Ishmael, By Ishmael And The Narrator

Ishmael is an interesting story that begins when the narrator sees an ad for a teacher. Not only is the ad for a teacher, but one that only seeks students whom have a desire to save the world. When he does finally respond to the ad and meets the teacher in person, he realizes his teacher is in fact a gorilla. Communicating telepathically with the gorilla, the narrator hears of Ishmael and his past of captivity.

After hearing the impressing story of Ishmael, the narrator accepts him as a teacher returning to his office to be taught more. As the story continues, Ishmael and the narrator discuss how the world came to be what it is today. The book Ishmael contains themes of captivity, identity, evolution, food, religion, goodness of men, civilization, and mother culture. 

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When Ishmael first meets the narrator, he tells him his life story so that the narrator would consider him as a teacher. Ishmael was taken from his home in the wild and put in captivity to be displayed in an exhibition. From being held in captivity, it’s due to that reason that Ishmael believes that he can teach the narrator about captivity. What surprises the readers is that Ishmael doesn’t hold resentment or anger towards the people he called his captors.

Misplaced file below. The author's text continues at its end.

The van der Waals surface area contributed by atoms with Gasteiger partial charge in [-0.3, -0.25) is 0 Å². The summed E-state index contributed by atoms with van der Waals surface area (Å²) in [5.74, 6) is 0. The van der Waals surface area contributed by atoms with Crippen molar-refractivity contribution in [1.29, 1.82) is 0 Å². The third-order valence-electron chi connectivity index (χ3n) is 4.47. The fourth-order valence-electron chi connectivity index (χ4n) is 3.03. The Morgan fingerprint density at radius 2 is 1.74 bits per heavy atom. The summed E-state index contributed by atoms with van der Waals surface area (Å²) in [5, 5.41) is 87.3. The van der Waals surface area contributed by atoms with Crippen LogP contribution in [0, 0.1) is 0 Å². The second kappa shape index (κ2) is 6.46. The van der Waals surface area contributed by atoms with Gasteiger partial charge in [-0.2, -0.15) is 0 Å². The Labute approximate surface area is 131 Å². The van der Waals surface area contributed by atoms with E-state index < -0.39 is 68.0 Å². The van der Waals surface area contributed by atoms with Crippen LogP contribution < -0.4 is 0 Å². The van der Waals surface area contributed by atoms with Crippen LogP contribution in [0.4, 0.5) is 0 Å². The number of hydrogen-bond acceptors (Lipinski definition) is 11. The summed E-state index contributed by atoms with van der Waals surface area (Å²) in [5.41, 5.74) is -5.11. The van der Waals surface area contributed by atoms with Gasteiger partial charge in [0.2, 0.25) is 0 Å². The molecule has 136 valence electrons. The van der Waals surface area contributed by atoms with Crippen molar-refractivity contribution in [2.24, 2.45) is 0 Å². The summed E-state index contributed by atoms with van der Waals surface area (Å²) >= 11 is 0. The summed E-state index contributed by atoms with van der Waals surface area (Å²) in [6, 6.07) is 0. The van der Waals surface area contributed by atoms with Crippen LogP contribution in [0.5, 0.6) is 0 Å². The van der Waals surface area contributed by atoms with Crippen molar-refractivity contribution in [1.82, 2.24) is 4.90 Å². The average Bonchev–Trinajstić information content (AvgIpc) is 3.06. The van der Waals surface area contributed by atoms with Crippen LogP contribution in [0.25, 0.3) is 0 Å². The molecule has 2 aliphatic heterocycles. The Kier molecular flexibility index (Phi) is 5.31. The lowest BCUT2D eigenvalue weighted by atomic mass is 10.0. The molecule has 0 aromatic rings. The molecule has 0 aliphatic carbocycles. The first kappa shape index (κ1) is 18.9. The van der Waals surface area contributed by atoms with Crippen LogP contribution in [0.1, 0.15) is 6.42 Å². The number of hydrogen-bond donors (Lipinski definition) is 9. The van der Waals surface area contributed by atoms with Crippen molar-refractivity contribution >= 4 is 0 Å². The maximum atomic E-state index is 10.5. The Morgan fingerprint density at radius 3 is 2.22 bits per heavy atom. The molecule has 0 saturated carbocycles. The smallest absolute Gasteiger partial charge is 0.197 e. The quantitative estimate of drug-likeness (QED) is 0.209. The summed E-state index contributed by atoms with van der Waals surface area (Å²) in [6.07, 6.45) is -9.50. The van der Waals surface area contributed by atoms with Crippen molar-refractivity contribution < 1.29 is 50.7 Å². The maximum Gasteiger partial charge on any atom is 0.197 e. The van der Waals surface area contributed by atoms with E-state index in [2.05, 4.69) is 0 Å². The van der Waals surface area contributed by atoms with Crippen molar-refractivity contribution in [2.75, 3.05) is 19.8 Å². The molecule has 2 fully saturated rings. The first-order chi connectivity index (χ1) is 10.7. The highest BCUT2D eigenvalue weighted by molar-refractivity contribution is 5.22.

Instead he feels a sense of sadness and pity of them due to the fact that these men are also held captive. He shows readers that he believes that is captors are held by mother culture, which creates limitation for people. It’s for that reason he believes that his captors or people in general are in the same position as him and deserves sadness and pity.

Identity is another theme that is found in the book Ishmael. This ends becoming an important theme as Ishmael explains his first given name, which was Goliath. When he was first given the name Goliath, Ishmael felt that individual identity was important and valuable. It wasn’t until his name became Ishmael when he truly learned how a name could force an identity on someone. Rather than accepting the identity people are given, Ishmael says to question it.

Rather than forcing oneself to accept ones identity, a person should be able to decide if they truly accept what they are given (Karl, 6). It’s for that same reason that Ishmael believes that social labels in people can be misleading and mundane things such as names can be troublesome. He believes this because names are just a different way Mother Culture is holding people captive within society.